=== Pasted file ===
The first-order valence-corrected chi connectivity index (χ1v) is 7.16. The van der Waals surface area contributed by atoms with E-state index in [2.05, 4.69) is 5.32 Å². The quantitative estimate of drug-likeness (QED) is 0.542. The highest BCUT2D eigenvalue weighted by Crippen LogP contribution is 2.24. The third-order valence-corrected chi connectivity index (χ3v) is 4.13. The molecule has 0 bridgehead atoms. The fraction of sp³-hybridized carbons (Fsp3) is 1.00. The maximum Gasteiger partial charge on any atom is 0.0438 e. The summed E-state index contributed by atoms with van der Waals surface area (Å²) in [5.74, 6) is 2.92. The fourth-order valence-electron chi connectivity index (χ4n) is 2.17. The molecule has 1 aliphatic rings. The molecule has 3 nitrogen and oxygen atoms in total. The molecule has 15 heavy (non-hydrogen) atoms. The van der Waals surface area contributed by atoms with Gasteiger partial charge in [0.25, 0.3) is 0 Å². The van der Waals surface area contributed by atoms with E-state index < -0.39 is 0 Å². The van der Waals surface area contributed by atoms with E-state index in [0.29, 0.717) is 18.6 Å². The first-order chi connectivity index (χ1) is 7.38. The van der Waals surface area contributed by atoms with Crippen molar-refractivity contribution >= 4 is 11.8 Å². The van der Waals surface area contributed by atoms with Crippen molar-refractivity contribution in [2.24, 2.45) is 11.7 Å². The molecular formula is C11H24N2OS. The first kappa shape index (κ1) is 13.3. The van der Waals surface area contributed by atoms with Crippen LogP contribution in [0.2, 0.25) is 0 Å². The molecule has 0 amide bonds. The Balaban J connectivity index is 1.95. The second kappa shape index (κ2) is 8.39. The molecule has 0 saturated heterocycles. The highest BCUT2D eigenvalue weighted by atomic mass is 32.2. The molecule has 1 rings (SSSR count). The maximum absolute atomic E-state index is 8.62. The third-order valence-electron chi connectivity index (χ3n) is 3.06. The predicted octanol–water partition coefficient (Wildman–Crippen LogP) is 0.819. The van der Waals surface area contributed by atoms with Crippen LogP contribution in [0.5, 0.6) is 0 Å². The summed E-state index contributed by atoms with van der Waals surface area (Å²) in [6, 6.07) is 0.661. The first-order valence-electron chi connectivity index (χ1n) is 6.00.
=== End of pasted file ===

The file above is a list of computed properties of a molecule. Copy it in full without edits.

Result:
The first-order valence-corrected chi connectivity index (χ1v) is 7.16. The van der Waals surface area contributed by atoms with E-state index in [2.05, 4.69) is 5.32 Å². The quantitative estimate of drug-likeness (QED) is 0.542. The highest BCUT2D eigenvalue weighted by Crippen LogP contribution is 2.24. The third-order valence-corrected chi connectivity index (χ3v) is 4.13. The molecule has 0 bridgehead atoms. The fraction of sp³-hybridized carbons (Fsp3) is 1.00. The maximum Gasteiger partial charge on any atom is 0.0438 e. The summed E-state index contributed by atoms with van der Waals surface area (Å²) in [5.74, 6) is 2.92. The fourth-order valence-electron chi connectivity index (χ4n) is 2.17. The molecule has 1 aliphatic rings. The molecule has 3 nitrogen and oxygen atoms in total. The molecule has 15 heavy (non-hydrogen) atoms. The van der Waals surface area contributed by atoms with Gasteiger partial charge in [0.25, 0.3) is 0 Å². The van der Waals surface area contributed by atoms with E-state index < -0.39 is 0 Å². The van der Waals surface area contributed by atoms with E-state index in [0.29, 0.717) is 18.6 Å². The first-order chi connectivity index (χ1) is 7.38. The van der Waals surface area contributed by atoms with Crippen molar-refractivity contribution >= 4 is 11.8 Å². The van der Waals surface area contributed by atoms with Crippen molar-refractivity contribution in [2.24, 2.45) is 11.7 Å². The molecular formula is C11H24N2OS. The first kappa shape index (κ1) is 13.3. The van der Waals surface area contributed by atoms with Crippen LogP contribution in [0.2, 0.25) is 0 Å². The molecule has 0 amide bonds. The Balaban J connectivity index is 1.95. The second kappa shape index (κ2) is 8.39. The molecule has 0 saturated heterocycles. The highest BCUT2D eigenvalue weighted by atomic mass is 32.2. The molecule has 1 rings (SSSR count). The maximum absolute atomic E-state index is 8.62. The third-order valence-electron chi connectivity index (χ3n) is 3.06. The predicted octanol–water partition coefficient (Wildman–Crippen LogP) is 0.819. The van der Waals surface area contributed by atoms with Crippen LogP contribution in [0.5, 0.6) is 0 Å². The summed E-state index contributed by atoms with van der Waals surface area (Å²) in [6, 6.07) is 0.661. The first-order valence-electron chi connectivity index (χ1n) is 6.00.